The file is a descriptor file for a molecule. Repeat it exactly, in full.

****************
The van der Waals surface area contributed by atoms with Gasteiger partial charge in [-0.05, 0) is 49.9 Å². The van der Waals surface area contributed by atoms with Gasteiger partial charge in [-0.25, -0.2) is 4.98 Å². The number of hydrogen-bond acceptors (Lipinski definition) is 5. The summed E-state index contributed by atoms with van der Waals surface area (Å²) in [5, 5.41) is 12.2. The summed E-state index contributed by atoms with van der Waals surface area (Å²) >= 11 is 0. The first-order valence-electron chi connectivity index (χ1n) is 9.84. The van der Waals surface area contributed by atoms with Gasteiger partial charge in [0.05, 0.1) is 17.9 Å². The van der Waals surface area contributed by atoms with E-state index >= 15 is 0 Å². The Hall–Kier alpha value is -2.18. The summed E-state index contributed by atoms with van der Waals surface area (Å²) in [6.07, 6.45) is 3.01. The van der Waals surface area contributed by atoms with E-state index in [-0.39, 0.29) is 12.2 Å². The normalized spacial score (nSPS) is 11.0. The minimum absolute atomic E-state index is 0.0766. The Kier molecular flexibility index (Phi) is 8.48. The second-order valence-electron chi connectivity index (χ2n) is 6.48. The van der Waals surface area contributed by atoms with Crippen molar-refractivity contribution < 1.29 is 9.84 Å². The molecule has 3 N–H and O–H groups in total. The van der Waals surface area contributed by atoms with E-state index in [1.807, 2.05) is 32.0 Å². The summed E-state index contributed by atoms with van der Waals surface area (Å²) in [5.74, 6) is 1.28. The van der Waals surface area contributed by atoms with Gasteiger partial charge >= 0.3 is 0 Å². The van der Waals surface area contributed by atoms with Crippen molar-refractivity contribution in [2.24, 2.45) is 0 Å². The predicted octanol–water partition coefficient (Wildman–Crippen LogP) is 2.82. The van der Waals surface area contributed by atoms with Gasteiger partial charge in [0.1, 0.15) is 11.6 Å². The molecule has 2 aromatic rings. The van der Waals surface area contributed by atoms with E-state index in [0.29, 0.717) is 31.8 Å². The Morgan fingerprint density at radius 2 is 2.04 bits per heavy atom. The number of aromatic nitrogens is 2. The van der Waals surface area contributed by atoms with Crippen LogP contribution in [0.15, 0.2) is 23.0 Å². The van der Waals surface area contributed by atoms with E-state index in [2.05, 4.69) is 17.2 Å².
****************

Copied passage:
The van der Waals surface area contributed by atoms with Gasteiger partial charge in [-0.05, 0) is 49.9 Å². The van der Waals surface area contributed by atoms with Gasteiger partial charge in [-0.25, -0.2) is 4.98 Å². The number of hydrogen-bond acceptors (Lipinski definition) is 5. The summed E-state index contributed by atoms with van der Waals surface area (Å²) in [5, 5.41) is 12.2. The summed E-state index contributed by atoms with van der Waals surface area (Å²) >= 11 is 0. The first-order valence-electron chi connectivity index (χ1n) is 9.84. The van der Waals surface area contributed by atoms with Gasteiger partial charge in [0.05, 0.1) is 17.9 Å². The van der Waals surface area contributed by atoms with E-state index >= 15 is 0 Å². The Hall–Kier alpha value is -2.18. The summed E-state index contributed by atoms with van der Waals surface area (Å²) in [6.07, 6.45) is 3.01. The van der Waals surface area contributed by atoms with E-state index in [-0.39, 0.29) is 12.2 Å². The normalized spacial score (nSPS) is 11.0. The minimum absolute atomic E-state index is 0.0766. The Kier molecular flexibility index (Phi) is 8.48. The second-order valence-electron chi connectivity index (χ2n) is 6.48. The van der Waals surface area contributed by atoms with Crippen molar-refractivity contribution < 1.29 is 9.84 Å². The molecule has 3 N–H and O–H groups in total. The van der Waals surface area contributed by atoms with E-state index in [1.807, 2.05) is 32.0 Å². The summed E-state index contributed by atoms with van der Waals surface area (Å²) in [5.74, 6) is 1.28. The van der Waals surface area contributed by atoms with Gasteiger partial charge >= 0.3 is 0 Å². The van der Waals surface area contributed by atoms with Crippen molar-refractivity contribution in [2.24, 2.45) is 0 Å². The predicted octanol–water partition coefficient (Wildman–Crippen LogP) is 2.82. The van der Waals surface area contributed by atoms with Gasteiger partial charge in [0.1, 0.15) is 11.6 Å². The molecule has 2 aromatic rings. The van der Waals surface area contributed by atoms with E-state index in [0.29, 0.717) is 31.8 Å². The Morgan fingerprint density at radius 2 is 2.04 bits per heavy atom. The number of aromatic nitrogens is 2. The van der Waals surface area contributed by atoms with Crippen LogP contribution in [0.15, 0.2) is 23.0 Å². The van der Waals surface area contributed by atoms with E-state index in [2.05, 4.69) is 17.2 Å².